The problem is that a lot of toy companies are tricking us on purpose. The high-tech toys with the fancy labels aren’t actually so brain-based after all.

    Someone either hasn’t studied child development or is more interested in a fat check than helping parents provide a quality education.

    A PROBLEM WE CAN FIX

    Fortunately, there are ethically-run toy companies that you can trust to have the needs of real children at heart (Monti Kids certainly comes to mind). There is also no end of DIY-obsessed parents sharing their tips, tricks, and hacks online through social media.

    Inspiration for true brain-based toys really does abound when you know where to look!

    As a mom and Montessori educator, I have always been interested in observing how children interact with their toys. Once you start watching, you’ll start to notice -- the toys with lots of buttons, the ones that spit out information and perform actions “on command” are played with very differently by children of all ages than, say, a simple wooden box and a ball.

    Plus, the research confirms it. Classic and simple wins over fancy & tech-infused.

    Maybe my 80’s nostalgia is well placed when it comes to toys, even though they were kind of silly when you look at them in retrospect.

    I MEAN…POPPLES?!

    Deep breath here. Let’s see if we can make a brief case for Popples, as ridiculous as they were. (They were. Don’t argue!)

    1. They were cuddly. Can’t complain about that!

    2. They didn’t speak, flash, or sing when you pressed a button. At least my little furball didn’t!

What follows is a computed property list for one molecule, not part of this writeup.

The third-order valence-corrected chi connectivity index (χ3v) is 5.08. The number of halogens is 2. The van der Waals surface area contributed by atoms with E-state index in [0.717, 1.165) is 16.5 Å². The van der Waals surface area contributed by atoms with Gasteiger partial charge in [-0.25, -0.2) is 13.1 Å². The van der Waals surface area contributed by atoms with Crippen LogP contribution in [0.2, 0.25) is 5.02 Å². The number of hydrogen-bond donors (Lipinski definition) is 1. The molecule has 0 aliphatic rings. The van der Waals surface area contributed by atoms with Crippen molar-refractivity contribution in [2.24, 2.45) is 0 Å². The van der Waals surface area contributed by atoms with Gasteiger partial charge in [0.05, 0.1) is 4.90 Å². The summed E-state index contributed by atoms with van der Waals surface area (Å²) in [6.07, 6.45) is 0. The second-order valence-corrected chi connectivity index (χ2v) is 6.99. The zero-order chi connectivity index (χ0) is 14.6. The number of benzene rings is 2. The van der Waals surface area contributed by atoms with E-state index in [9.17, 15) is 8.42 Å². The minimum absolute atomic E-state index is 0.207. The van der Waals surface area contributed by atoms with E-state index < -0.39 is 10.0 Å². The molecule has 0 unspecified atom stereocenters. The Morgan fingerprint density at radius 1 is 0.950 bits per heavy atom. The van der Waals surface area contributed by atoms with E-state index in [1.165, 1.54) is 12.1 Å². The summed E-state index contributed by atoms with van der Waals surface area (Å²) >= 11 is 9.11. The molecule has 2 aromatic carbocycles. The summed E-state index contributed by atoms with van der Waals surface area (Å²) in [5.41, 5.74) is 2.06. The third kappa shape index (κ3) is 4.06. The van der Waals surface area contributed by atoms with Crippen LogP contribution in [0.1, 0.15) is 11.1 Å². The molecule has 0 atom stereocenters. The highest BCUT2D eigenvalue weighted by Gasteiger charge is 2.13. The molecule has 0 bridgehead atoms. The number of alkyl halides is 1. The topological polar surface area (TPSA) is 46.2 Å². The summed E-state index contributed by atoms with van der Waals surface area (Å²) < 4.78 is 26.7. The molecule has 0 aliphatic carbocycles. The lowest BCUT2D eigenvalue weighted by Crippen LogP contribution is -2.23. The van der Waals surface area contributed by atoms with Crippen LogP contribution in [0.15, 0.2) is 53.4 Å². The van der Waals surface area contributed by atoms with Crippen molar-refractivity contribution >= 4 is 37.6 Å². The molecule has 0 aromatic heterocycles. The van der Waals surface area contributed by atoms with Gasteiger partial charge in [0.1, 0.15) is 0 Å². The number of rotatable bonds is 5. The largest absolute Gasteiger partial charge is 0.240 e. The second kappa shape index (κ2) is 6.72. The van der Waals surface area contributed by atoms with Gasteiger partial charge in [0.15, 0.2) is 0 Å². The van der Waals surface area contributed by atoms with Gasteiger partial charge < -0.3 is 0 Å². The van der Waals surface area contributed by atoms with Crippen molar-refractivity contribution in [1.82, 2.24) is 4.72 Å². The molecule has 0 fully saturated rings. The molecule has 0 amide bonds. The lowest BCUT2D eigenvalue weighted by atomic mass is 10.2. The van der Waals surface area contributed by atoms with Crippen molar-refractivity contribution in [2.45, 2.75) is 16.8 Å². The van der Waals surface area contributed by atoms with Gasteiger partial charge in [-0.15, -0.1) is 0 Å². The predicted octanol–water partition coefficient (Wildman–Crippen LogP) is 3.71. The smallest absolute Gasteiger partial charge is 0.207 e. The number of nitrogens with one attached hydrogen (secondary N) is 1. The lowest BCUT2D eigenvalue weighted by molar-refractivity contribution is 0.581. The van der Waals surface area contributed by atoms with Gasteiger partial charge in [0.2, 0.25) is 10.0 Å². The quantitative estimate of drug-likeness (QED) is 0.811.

3. They could be “operated” entirely by a child’s hands.

    4. They could be used imaginatively by a child like any other plush toy, especially if there was no television-show connection to influence the play.

    Not bad. Not bad at all.


    Hey, are you Into Nostalgia Like I am?

    Get my free guide to today’s best toys for kids: modern alternatives to all of your old 80’s favorites!

    Here’s a sneak preview…

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    Download your free printable toy guide.

    1. Download the guide. You’ll get all the fun of the 80’s with all the modern convenience of today’s most popular Montessori-friendly toys. Plus, when you join my community of readers, you’ll get gentle, compassionate parenting tips and information about educating your child at home.

    2. Keep it digitally, print, or share it with a friend.

    3. Add these toys, or toys like these, to your wish list for yourself or relatives. I can vouch for all of these personally!

    LOVE THE 80's?
     
    Get my FREE GUIDE to today's best toys for kids: modern alternatives to all of your old favorites!

    Learn how to meet your child's cognitive, social, and emotional needs with a reasonable selection of the most brain-boosting toys the modern world has to offer.

     
    And wallow with me - just a bit - in some well-deserved nostalgia.

       

      This is me in the 80’s: pigtails with those little hair ties with the balls on the ends, turtleneck stripes, and overalls. Nailed it!

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      Your Parenting Journey

      Boisterous or clingy, shrieky or shy, our toddlers give us the wildest ride of our lives and win our hearts forever.

      Your parenting journey, just like your toddler’s personality, is unique.

      In this excerpt from the Introduction of Toddler Discipline for Every Age and Stage, you can get a glimpse of my own pathway toward compassionate, gentle discipline.

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      Excerpt from Toddler Discipline for Every Age and Stage